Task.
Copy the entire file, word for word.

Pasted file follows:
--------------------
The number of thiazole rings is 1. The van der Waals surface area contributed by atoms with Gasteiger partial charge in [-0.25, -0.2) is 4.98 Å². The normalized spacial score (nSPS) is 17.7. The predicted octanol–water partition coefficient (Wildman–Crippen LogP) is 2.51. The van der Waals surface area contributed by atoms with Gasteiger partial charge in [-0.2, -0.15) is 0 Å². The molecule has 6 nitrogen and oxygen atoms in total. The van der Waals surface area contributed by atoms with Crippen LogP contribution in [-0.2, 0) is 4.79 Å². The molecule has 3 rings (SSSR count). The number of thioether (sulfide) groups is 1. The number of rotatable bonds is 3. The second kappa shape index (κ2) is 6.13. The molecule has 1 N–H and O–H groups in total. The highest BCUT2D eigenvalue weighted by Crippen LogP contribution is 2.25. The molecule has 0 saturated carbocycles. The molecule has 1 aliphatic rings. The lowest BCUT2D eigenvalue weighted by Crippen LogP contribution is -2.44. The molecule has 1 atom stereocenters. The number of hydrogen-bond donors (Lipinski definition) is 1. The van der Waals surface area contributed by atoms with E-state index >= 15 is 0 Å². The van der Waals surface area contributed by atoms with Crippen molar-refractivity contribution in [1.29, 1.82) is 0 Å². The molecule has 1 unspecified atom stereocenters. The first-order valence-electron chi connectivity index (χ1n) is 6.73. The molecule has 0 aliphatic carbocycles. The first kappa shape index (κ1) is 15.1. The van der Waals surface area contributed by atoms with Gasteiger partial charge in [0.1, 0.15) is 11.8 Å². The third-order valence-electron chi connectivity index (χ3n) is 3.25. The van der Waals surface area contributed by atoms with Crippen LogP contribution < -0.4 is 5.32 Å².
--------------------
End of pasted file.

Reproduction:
The number of thiazole rings is 1. The van der Waals surface area contributed by atoms with Gasteiger partial charge in [-0.25, -0.2) is 4.98 Å². The normalized spacial score (nSPS) is 17.7. The predicted octanol–water partition coefficient (Wildman–Crippen LogP) is 2.51. The van der Waals surface area contributed by atoms with Gasteiger partial charge in [-0.2, -0.15) is 0 Å². The molecule has 6 nitrogen and oxygen atoms in total. The van der Waals surface area contributed by atoms with Crippen LogP contribution in [-0.2, 0) is 4.79 Å². The molecule has 3 rings (SSSR count). The number of thioether (sulfide) groups is 1. The number of rotatable bonds is 3. The second kappa shape index (κ2) is 6.13. The molecule has 1 N–H and O–H groups in total. The highest BCUT2D eigenvalue weighted by Crippen LogP contribution is 2.25. The molecule has 0 saturated carbocycles. The molecule has 1 aliphatic rings. The lowest BCUT2D eigenvalue weighted by Crippen LogP contribution is -2.44. The molecule has 1 atom stereocenters. The number of hydrogen-bond donors (Lipinski definition) is 1. The van der Waals surface area contributed by atoms with E-state index >= 15 is 0 Å². The van der Waals surface area contributed by atoms with Crippen molar-refractivity contribution in [1.29, 1.82) is 0 Å². The molecule has 1 unspecified atom stereocenters. The first-order valence-electron chi connectivity index (χ1n) is 6.73. The molecule has 0 aliphatic carbocycles. The first kappa shape index (κ1) is 15.1. The van der Waals surface area contributed by atoms with Gasteiger partial charge in [0.1, 0.15) is 11.8 Å². The third-order valence-electron chi connectivity index (χ3n) is 3.25. The van der Waals surface area contributed by atoms with Crippen LogP contribution < -0.4 is 5.32 Å².